How well do we ever really know our own minds? Given the complexity of the brain, it might not be such a crazy notion to think of various aspects of the self as entities with their own whims, wishes, and wills beyond our conscious control. Doing so can help us take a third person point of view of ourselves and literally see things from a more objective perspective. Gilbert uses this approach to describe how we can cultivate healthier relationships with our own creative genius.
[In] ancient Greece and ancient Rome — people did not happen to believe that creativity came from human beings back then, OK? People believed that creativity was this divine attendant spirit that came to human beings from some distant and unknowable source, for distant and unknowable reasons. The Greeks famously called these divine attendant spirits of creativity “daemons.”…The Romans had the same idea, but they called that sort of disembodied creative spirit a genius.
So brilliant — there it is, right there, that distance that I’m talking about — that psychological construct to protect you from the results of your work….If your work was brilliant, you couldn’t take all the credit for it, everybody knew that you had this disembodied genius who had helped you. If your work bombed, not entirely your fault, you know?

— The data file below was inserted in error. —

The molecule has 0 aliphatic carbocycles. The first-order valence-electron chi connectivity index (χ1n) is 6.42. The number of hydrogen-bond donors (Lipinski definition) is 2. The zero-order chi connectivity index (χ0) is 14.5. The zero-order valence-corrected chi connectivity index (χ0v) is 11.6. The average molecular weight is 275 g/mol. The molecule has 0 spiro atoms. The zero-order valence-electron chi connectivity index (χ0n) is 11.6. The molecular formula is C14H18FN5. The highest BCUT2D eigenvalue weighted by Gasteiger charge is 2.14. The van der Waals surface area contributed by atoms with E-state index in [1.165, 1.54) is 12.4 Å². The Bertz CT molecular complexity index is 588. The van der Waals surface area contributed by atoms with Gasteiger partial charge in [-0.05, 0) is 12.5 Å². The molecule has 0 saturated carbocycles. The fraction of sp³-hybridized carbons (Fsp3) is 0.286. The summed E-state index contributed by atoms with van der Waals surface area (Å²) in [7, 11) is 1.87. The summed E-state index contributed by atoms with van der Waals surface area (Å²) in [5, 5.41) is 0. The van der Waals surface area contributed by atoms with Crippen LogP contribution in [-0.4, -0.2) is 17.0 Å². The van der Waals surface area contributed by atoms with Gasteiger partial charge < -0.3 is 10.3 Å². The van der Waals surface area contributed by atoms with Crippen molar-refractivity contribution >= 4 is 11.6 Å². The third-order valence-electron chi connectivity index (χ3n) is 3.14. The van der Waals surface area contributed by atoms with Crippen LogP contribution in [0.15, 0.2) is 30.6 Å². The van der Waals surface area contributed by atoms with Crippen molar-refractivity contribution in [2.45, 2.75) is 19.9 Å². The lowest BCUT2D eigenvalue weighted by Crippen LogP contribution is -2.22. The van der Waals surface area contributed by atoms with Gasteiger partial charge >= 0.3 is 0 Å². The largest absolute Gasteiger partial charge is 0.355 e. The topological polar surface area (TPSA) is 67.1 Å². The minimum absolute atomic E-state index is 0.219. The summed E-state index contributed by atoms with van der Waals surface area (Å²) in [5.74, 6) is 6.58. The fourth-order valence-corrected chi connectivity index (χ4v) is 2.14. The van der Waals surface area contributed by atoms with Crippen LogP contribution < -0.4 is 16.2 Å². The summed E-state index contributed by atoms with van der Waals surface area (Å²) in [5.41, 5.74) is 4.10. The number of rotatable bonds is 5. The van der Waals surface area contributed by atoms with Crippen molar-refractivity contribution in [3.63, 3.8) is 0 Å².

And this is how people thought about creativity in the West for a really long time. And then the Renaissance came and everything changed….And it’s the beginning of rational humanism, and people started to believe that creativity came completely from the self of the individual.
And I got to tell you, I think that was a huge error. You know, I think that allowing somebody, one mere person to believe that he or she is like, the vessel, you know, like the font and the essence and the source of all divine, creative, unknowable, eternal mystery is just a smidge too much responsibility to put on one fragile, human psyche.
Elizabeth Gilbert (TED) | A new way to think about creativity
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